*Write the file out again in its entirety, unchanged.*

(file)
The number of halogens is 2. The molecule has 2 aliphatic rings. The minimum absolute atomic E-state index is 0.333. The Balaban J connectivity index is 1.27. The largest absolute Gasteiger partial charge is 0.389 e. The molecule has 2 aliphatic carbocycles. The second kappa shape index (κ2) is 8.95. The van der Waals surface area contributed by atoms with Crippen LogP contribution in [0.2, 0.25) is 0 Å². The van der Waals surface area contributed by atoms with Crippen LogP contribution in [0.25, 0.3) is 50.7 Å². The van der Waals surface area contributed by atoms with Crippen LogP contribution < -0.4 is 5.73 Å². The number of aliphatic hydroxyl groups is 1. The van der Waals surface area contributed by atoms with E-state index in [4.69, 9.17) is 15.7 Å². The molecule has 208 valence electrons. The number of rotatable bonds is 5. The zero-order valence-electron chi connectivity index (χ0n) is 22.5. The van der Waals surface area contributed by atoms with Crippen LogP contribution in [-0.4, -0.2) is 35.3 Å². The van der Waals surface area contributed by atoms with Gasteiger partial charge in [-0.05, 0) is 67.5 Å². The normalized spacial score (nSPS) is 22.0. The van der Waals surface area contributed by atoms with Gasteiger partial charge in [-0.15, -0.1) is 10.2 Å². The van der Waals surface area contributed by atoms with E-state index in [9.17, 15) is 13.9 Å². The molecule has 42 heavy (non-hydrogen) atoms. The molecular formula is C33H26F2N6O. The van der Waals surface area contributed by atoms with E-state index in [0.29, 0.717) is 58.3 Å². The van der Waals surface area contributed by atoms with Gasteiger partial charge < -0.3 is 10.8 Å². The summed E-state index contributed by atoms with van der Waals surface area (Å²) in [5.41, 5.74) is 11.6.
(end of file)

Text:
The number of halogens is 2. The molecule has 2 aliphatic rings. The minimum absolute atomic E-state index is 0.333. The Balaban J connectivity index is 1.27. The largest absolute Gasteiger partial charge is 0.389 e. The molecule has 2 aliphatic carbocycles. The second kappa shape index (κ2) is 8.95. The van der Waals surface area contributed by atoms with Crippen LogP contribution in [0.2, 0.25) is 0 Å². The van der Waals surface area contributed by atoms with Crippen LogP contribution in [0.25, 0.3) is 50.7 Å². The van der Waals surface area contributed by atoms with Crippen LogP contribution < -0.4 is 5.73 Å². The number of aliphatic hydroxyl groups is 1. The van der Waals surface area contributed by atoms with E-state index in [4.69, 9.17) is 15.7 Å². The molecule has 208 valence electrons. The number of rotatable bonds is 5. The zero-order valence-electron chi connectivity index (χ0n) is 22.5. The van der Waals surface area contributed by atoms with Crippen LogP contribution in [-0.4, -0.2) is 35.3 Å². The van der Waals surface area contributed by atoms with Gasteiger partial charge in [-0.05, 0) is 67.5 Å². The normalized spacial score (nSPS) is 22.0. The van der Waals surface area contributed by atoms with Gasteiger partial charge in [-0.15, -0.1) is 10.2 Å². The van der Waals surface area contributed by atoms with E-state index in [9.17, 15) is 13.9 Å². The molecule has 42 heavy (non-hydrogen) atoms. The molecular formula is C33H26F2N6O. The van der Waals surface area contributed by atoms with E-state index in [0.29, 0.717) is 58.3 Å². The van der Waals surface area contributed by atoms with Gasteiger partial charge < -0.3 is 10.8 Å². The summed E-state index contributed by atoms with van der Waals surface area (Å²) in [5.41, 5.74) is 11.6.